A good number of Goans have contributed their time and efforts towards the promotion of Goan culture, sports (football and chess) as well as their mother tongue and state language, Konkani. Presently, Gasper Crasto (GaspersWorld - Navelim), Domingos Araujo (Kala Mogui Kuwait - Santa Cruz), C. Gaspar Almeida (Goa-World.Com - Parra), Lino B. Dourado (Utorda), Anthony V. Fernandes (Candolim), Sunny Nazareth (Penha de France) , J.L. Rewon Gomes (Photographer – Raia), Ulysses Menezes ( – Bastora) regularly have their voices read in the press, sometimes anonymously. While concluding, we offer our rememberance and tribute to some of the deceased Goans who were well known among the Indian community during their tenure of services to the local press including William (Bill) Pereira (Sangolda), Alfred D’Cruz (Saligao and ex-staffer of The Times of India) and Alex Fernandes (Curtorim). Many-a-times, we read articles and news clippings forwarded and penned by Goan journalists – some of them freelancers – as guest writers, but these are few. Added to it, since 1994, there are efforts being made through the website and its affiliated mailing lists to provide a chance to upcoming writers (both English and Konkani) and their contribution is equally beneficial to the average Goan internet users. There are also several other Goans as well as a galaxy of Indians who work behind the scenes in this ever growing press industry in Kuwait as well as in the GCC countries too.

- As documented by Gasper Crasto. (Additional input: Gasper Almeida).

Friday, September 3, 2010

Goa and Africa

Goa and Africa

What do you get when you put together four Goans – from the small state on the western coast of India – with such a passion for music that they each work for or own music and sound engineering companies? You get something very rare in the sultanate. You get a group that has managed to release two records in this country.

While the exact figure is uncertain, there are numerous bands playing in Oman who, because of the rules governing music releases in the country, have never seen a CD on the shelves here with their name on it. “We've had two albums released in Oman. One was a Christmas carol album and the other in Swahili called Mama Zainabu,” said Sebastian 'Sabby' Almeida, rhythm and lead guitarist of GoAfrica.

“It's quite difficult to get work published in Oman, but Clifford (D'Silva)'s got the hang of it now. He knows which ministry to go to and which people to approach. We actually have the copyright stamped and signed by the ministry. It doesn't work, though, because we recently got coffee mugs that Croyden found in Goa which have our band logo and name on them when we haven’t given rights to anyone to use these.”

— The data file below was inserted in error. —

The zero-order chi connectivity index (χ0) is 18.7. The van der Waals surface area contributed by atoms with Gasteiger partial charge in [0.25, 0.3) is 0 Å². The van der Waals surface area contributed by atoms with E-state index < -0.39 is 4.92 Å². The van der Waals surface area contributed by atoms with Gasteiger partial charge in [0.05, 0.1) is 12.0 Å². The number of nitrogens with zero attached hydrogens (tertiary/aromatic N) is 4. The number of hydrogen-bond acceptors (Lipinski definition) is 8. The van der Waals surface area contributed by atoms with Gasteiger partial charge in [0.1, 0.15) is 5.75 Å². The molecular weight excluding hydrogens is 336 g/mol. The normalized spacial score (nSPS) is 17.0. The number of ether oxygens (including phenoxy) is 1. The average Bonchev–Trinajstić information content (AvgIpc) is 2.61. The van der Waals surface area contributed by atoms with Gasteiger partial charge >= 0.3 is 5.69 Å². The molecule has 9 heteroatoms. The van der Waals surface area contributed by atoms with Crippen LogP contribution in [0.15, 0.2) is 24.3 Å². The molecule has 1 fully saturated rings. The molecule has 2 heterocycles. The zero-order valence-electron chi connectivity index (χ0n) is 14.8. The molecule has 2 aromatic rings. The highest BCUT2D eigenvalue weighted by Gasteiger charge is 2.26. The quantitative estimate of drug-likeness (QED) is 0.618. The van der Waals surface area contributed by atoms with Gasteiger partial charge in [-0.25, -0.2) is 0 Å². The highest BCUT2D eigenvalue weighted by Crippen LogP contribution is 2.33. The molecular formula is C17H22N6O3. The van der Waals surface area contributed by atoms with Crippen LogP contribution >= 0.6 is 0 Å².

Croyden Menezes, the group's bass guitarist, said, “We asked them (shopkeeper in Goa) how popular the CD is and they said, 'Well, we've sold over 15,000 copies.' We made about 2,000 here in Oman. They have coffee mugs with our logo and if we want to drink out of them, we have to buy them!”

Clifford, the keyboard player, added, “It's not really a money-making venture. What’s most important is that we have a lot of fun. We try not to take it too seriously.”

Making up the last of the four is the drummer, Rocky Gomes. Though all four are from Goa, Sabby was born and brought up in Dar es Salaam, Tanzania. This, and the inclusion of Swahili music, which they say is very popular in Oman, gave the group their name 'GoAfrica' – combining Goa and Africa.

Sabby has now been in Oman for 21 years, half of his life, and considers this as much his home as anywhere else. GoAfrica has been together for seven years. “We've been together for a long time. Some of the other bands have not been so fortunate. They've had members come and go as they got new jobs and things like that. It's always in a fluid state. The band is there but the members keep changing,” said Croyden.

“But we're very particular. For example, let's say that Croyden can't make it for a show, maybe because he's on leave or something. We won't do the show. Either we play as GoAfrica or we don't play at all. We don't have anybody to come in to cover. If it's a show we've taken and we're committed to it, in that case we will look for a replacement. Otherwise, we all play together,” said Sabby.

“For this Christmas, we're not taking any gigs because two or three of us will not be in town. We don't want to ruin the name. At the same time, we won't water down the band. We don't play with other groups. You'll find the other bands keep rotating. One day a member will play with one group, the next day with anot-her and so on. Either we all do it or we don't do it.

“We're close friends as well as being in the band. I've played with a lot of bands and we've never had that sort of a connection. We hang around together, we party together; even on holidays, we play and try to travel together. It's a very good brotherhood.” The group's repertoire includes an eclectic mix of genres – ballroom waltzes, tango, foxtrot, blues, rock 'n' roll, country, salsa, reggae and pop. “We play house gigs, corporate parties, launches, weddings and anything in between. That's why it's such a wide variety of music,” said Croyden.

With four to six gigs every month, as well as work commitments, the four get little time for practice in their studio, storeroom and office – all rolled in one – villa in Ruwi. “Now is our main time for practice – during Ramadan – because there are no gigs on. Once the season starts, it's very difficult. We just don't have the time with gigs and our day jobs,” Sabby said.

The band’s future plans include at least one more Christmas album. “These seem to be popular. We normally do covers, changing things around and doing it in our own style. We've been looking for mostly Caribbean, soca carols with a reggae feel. Cliffy does a lot of compositions as well, so we're hoping to have another of our own albums one day with our own songs. You need to have a lot of time for that. It doesn't happen overnight,” the lead guitarist said.